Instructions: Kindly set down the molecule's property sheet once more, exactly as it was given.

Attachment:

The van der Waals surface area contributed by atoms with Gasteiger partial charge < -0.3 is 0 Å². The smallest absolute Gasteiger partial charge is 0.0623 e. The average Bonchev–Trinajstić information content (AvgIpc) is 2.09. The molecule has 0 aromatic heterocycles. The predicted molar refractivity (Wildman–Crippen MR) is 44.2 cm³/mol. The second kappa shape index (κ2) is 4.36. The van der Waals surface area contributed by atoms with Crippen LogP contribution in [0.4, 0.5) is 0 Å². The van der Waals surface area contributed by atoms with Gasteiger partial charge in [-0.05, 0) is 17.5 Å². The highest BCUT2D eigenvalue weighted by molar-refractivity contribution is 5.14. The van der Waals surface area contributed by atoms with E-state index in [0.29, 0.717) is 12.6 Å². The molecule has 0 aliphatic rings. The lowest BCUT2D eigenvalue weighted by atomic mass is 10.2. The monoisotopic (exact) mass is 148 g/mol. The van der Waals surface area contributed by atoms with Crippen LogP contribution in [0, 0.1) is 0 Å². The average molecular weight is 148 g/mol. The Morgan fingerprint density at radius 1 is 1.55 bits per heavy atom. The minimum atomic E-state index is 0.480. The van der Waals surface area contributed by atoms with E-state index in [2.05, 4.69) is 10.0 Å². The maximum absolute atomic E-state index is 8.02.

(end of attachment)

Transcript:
The van der Waals surface area contributed by atoms with Gasteiger partial charge < -0.3 is 0 Å². The smallest absolute Gasteiger partial charge is 0.0623 e. The average Bonchev–Trinajstić information content (AvgIpc) is 2.09. The molecule has 0 aromatic heterocycles. The predicted molar refractivity (Wildman–Crippen MR) is 44.2 cm³/mol. The second kappa shape index (κ2) is 4.36. The van der Waals surface area contributed by atoms with Crippen LogP contribution in [0.4, 0.5) is 0 Å². The van der Waals surface area contributed by atoms with Gasteiger partial charge in [-0.05, 0) is 17.5 Å². The highest BCUT2D eigenvalue weighted by molar-refractivity contribution is 5.14. The van der Waals surface area contributed by atoms with E-state index in [0.29, 0.717) is 12.6 Å². The molecule has 0 aliphatic rings. The lowest BCUT2D eigenvalue weighted by atomic mass is 10.2. The monoisotopic (exact) mass is 148 g/mol. The van der Waals surface area contributed by atoms with Crippen LogP contribution in [0, 0.1) is 0 Å². The average molecular weight is 148 g/mol. The Morgan fingerprint density at radius 1 is 1.55 bits per heavy atom. The minimum atomic E-state index is 0.480. The van der Waals surface area contributed by atoms with E-state index in [2.05, 4.69) is 10.0 Å². The maximum absolute atomic E-state index is 8.02.